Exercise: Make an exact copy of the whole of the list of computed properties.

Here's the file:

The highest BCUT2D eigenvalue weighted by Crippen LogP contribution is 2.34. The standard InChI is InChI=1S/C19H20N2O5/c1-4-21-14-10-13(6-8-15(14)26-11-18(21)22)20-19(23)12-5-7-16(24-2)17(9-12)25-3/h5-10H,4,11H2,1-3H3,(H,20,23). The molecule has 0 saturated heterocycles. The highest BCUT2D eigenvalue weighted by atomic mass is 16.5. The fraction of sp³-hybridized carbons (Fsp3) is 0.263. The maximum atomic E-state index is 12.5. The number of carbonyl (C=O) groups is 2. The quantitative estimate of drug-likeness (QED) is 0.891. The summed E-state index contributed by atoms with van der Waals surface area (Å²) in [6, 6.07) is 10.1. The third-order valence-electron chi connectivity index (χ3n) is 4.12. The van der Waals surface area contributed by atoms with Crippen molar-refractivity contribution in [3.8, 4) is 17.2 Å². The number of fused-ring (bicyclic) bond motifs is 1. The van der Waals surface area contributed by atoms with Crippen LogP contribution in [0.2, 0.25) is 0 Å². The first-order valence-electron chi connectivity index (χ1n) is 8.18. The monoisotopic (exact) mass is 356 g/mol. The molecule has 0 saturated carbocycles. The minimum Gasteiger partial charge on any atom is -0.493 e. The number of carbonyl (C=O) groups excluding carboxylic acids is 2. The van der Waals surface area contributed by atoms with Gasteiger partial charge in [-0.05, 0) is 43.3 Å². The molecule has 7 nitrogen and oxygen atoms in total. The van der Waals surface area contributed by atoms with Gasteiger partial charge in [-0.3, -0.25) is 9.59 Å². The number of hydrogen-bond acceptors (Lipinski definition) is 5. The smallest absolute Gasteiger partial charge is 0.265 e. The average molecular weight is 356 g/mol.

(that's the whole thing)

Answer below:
The highest BCUT2D eigenvalue weighted by Crippen LogP contribution is 2.34. The standard InChI is InChI=1S/C19H20N2O5/c1-4-21-14-10-13(6-8-15(14)26-11-18(21)22)20-19(23)12-5-7-16(24-2)17(9-12)25-3/h5-10H,4,11H2,1-3H3,(H,20,23). The molecule has 0 saturated heterocycles. The highest BCUT2D eigenvalue weighted by atomic mass is 16.5. The fraction of sp³-hybridized carbons (Fsp3) is 0.263. The maximum atomic E-state index is 12.5. The number of carbonyl (C=O) groups is 2. The quantitative estimate of drug-likeness (QED) is 0.891. The summed E-state index contributed by atoms with van der Waals surface area (Å²) in [6, 6.07) is 10.1. The third-order valence-electron chi connectivity index (χ3n) is 4.12. The van der Waals surface area contributed by atoms with Crippen molar-refractivity contribution in [3.8, 4) is 17.2 Å². The number of fused-ring (bicyclic) bond motifs is 1. The van der Waals surface area contributed by atoms with Crippen LogP contribution in [0.2, 0.25) is 0 Å². The first-order valence-electron chi connectivity index (χ1n) is 8.18. The monoisotopic (exact) mass is 356 g/mol. The molecule has 0 saturated carbocycles. The minimum Gasteiger partial charge on any atom is -0.493 e. The number of carbonyl (C=O) groups excluding carboxylic acids is 2. The van der Waals surface area contributed by atoms with Gasteiger partial charge in [-0.05, 0) is 43.3 Å². The molecule has 7 nitrogen and oxygen atoms in total. The van der Waals surface area contributed by atoms with Gasteiger partial charge in [-0.3, -0.25) is 9.59 Å². The number of hydrogen-bond acceptors (Lipinski definition) is 5. The smallest absolute Gasteiger partial charge is 0.265 e. The average molecular weight is 356 g/mol.